How to go plastic free this July?
- Choose to refuse plastic water bottles. Instead, drink tap water. Boca Raton has an award winning sustainable water utility. Not only will eliminating plastic water bottles reduce plastic, it can save a household thousands of dollars a year.
- BONUS TIP! To reduce plastic bottles used for a hurricane, before the storm fill a water cooler, jugs, bottles, and jars with water.
- Choose to refuse plastic retail bags. Plastic bags are lightweight and frequently become litter by blowing away. If plastic bags are put in recycling bins they tangle in the equipment and cause damage. Reduce your use of plastic bags by using reusable totes and produce bags. These bags do have their own environmental footprint, so try to cultivate a collection of just the number you need and decline any extraneous freebies. Donate extras or recycle them.
- Choose to refuse plastic straws.A viral video of a sea turtle with a straw stuck up her nose brought straws in to the spotlight. For most of us, straws are not necessary and yet by industry estimate Americans use over 500 million straws a day. Straws are one of the top ten items picked up in beach clean ups and unfortunately are too lightweight to be recycled. When you order a drink out, simply remember to say “no straw, please.”
- BONUS TIP! If you do need or want a straw, there are many reusable options made from metal, glass, or bamboo.
- Choose to refuse plastic with your coffee. If you frequent one of the local coffee shops in town, make sure to bring a reusable mug for them to fill. Do you have a Keurig? Instead of throwing away all those plastic pods, invest in a reusable pod!
- BONUS TIP! Buy certified fair trade or shade grown coffee to protect biodiversity and local economies in coffee growing regions!
- Choose to refuse waste! Do you want to expand your plastic free goals to being totally zero waste? Zero waste is more of a journey than a destination, but if you want to get a start there are many great zero waste blogs out there to set you on your way. These blogs have tips for alternative products to use, how to shop bulk foods, and even recipes to make your own versions of common plastic contained products. Two great ones to get you started are Trash is for Tossers and Going Zero Waste.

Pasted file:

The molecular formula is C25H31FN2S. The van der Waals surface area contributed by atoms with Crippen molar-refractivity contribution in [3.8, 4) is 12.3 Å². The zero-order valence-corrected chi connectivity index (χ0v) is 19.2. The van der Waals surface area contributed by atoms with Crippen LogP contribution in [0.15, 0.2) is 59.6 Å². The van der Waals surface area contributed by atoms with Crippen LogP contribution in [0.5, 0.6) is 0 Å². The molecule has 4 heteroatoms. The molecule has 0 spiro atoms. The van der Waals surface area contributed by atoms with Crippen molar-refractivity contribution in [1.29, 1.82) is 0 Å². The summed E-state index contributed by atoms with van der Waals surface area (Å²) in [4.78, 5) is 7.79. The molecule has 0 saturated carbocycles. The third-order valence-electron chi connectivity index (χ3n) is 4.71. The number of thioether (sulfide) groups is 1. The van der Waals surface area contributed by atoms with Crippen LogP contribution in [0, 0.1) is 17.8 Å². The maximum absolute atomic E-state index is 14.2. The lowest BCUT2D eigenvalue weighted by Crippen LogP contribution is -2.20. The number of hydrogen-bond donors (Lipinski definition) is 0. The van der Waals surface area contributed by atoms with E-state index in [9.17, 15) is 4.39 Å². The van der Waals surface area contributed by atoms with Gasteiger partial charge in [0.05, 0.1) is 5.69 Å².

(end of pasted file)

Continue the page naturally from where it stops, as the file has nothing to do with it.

- BONUS TIP! Be sure to check out the Boca Raton Public Library for more great resources on going zero waste, DIY projects, and a spectrum of environmental topics. Borrowing books from a library instead of buying them is also a great example of reducing resource consumption!
On World Environment Day and World Oceans Day We Will Beat Plastic Pollution!
The first week of June is packed with environmental awareness, people across the globe will be observing World Environment Day on June 5th and World Oceans Day on June 8th. This year, the two events have a common theme: plastic pollution. World Environment Day asks us to “beat plastic pollution” while World Oceans Day asks us to “prevent plastic pollution” but the goal is the same; there needs to be less plastic used and even less that makes it to our oceans.
What is the problem with plastic?
Marine Debris describes plastic that has made its way in to our oceans. Learn more about marine debris from NOAA.